The slow growth of most prostate cancers makes the need for treatment hard to define, but patient characteristics, such as age, may play a role. When evaluating PSA as a screening test for prostate cancer, for this article we considered only the DRE status. We did that because of the availability of a data set in which all subjects had been screened with both PSA and DRE, and had been biopsied independently of the results of the screening tests. We extracted the data from a data set that had been created by Cooner and that was later presented by Baker (9) in an evaluation of the performance of combinations of prostate-cancer markers. Instead of evaluating the predictive ability of the pair of screening tests used in combination, we refined the evaluation of one screening tool by considering the status of the other. The subset of subjects who had both screening tests and a biopsy may not be representative of the entire sample. In turn, the entire sample itself may not be representative of the target population of subjects who would conceivably be screened. Our purpose is not to make a statement about the Cooner data set per se, or even about PSA or DRE, but rather to illustrate a novel, more informative presentation of the data, complete with any sampling biases it may (or may not) contain.

We used our Table 2 to evaluate PSA, with its rows for PSA+ and PSA–, and columns for DRE+ cancer, DRE– cancer, and no cancer. The order in which the PSA and DRE tests are administered could influence the results, especially if the DRE is administered first. One could use counterbalancing techniques (10) to ensure that any carryover effect is balanced. However, it might just be simpler to administer the PSA first for all the subjects in the study.





DRE+ tumors are probably more aggressive than DRE– tumors. For example, Table 4 in the Cooner et al. article (7) shows a data set in which disease was confined in 42 of 65 (65%) of the DRE– tumors, but in only 94 of 177 (53%) of the DRE+ tumors. The trend in Table 5 of the Cooner et al. article (7) is reversed, so that the DRE– tumors appear to be more severe. Nevertheless, in our Table 2, the second column ("DRE– cancer," that is, cancer, but not sufficient to cause an abnormal DRE finding) is intermediate between the first column ("DRE+ cancer") and the third column ("No cancer").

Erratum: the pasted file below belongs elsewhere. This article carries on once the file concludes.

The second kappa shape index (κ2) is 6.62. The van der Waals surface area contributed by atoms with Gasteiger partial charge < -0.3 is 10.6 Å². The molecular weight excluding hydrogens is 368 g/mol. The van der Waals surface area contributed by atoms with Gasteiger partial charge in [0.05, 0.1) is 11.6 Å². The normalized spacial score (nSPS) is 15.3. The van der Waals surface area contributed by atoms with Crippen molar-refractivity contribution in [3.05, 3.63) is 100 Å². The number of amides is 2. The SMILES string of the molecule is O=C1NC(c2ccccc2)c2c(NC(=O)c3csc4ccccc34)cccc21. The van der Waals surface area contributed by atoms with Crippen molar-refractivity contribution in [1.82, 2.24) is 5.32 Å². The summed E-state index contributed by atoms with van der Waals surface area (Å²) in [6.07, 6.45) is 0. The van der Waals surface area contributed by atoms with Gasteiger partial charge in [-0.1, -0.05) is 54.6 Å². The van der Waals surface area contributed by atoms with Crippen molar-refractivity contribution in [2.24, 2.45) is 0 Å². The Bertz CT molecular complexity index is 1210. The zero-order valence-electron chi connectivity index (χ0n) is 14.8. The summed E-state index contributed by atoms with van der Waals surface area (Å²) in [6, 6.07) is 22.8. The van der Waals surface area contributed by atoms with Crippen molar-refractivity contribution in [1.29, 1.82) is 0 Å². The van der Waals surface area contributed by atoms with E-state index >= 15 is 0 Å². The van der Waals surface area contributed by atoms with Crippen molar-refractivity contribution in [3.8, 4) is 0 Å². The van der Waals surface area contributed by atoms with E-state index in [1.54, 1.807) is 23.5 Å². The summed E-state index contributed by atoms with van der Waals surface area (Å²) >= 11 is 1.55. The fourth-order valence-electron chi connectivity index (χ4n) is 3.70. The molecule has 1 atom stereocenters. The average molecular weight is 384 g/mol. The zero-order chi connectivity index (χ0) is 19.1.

Various contingencies can be considered. The futility assumption is that DRE+ tumors are less amenable to treatment, given the higher likelihood of extracapsular disease that responds poorly to surgery or radiation. Conversely, the monotonicity assumption is that these DRE+ tumors are the ones most in need of treatment, given their severity.

It is not our purpose to address this important issue. Instead, our purpose is to clarify the role played by some measure of amenability to treatment in assessing a diagnostic test. Hence, the truth or falsity of either the futility assumption or the monotonicity assumption is somewhat tangential to our argument. As we illustrate in this paper our approach would prove useful given the truth of either assumption. Our display is useful under either scenario, that is, either futility or monotonicity, and we do not address which one is true.

We proceed first under the monotonicity assumption, and the sensitivity and specificity are both defined in terms of 2x2 tables. Our Table 3 presents the data based on combining the first two columns, that is, the DRE+ and DRE– columns. In that way, any cancer counts as positive, regardless of its severity or its need for treatment. The sensitivity and specificity for our Table 3 are 194/(194 + 35) = 0.847 and 322/(192 + 322) = 0.626, respectively. Clearly, the tumors in the first column need to be treated (per the monotonicity assumption), and those in the last column do not, but partial credit might be appropriate for the middle column. If so, then combining the middle column with the last one, per the strict definition of the sensitivity and specificity, might not be appropriate. It is also possible to instead combine the middle category with the first one, and separate the last column from them.

Our Table 4 presents the data based on combining the last two columns (DRE– cancer and no cancer) from Table 2. In that way, only cancer sufficient to cause an abnormal DRE counts as positive. The sensitivity and specificity for this table are 152/(152 + 23) = 0.869 and 334/(234 + 334) = 0.588, respectively. Neither binary classification (that is, merging the middle column with one or the other of the extreme columns) tells the whole story. Similarly, neither measure of sensitivity (or of specificity) suffices on its own. In fact, with more than three classifications, a dichotomization tells even less of the story.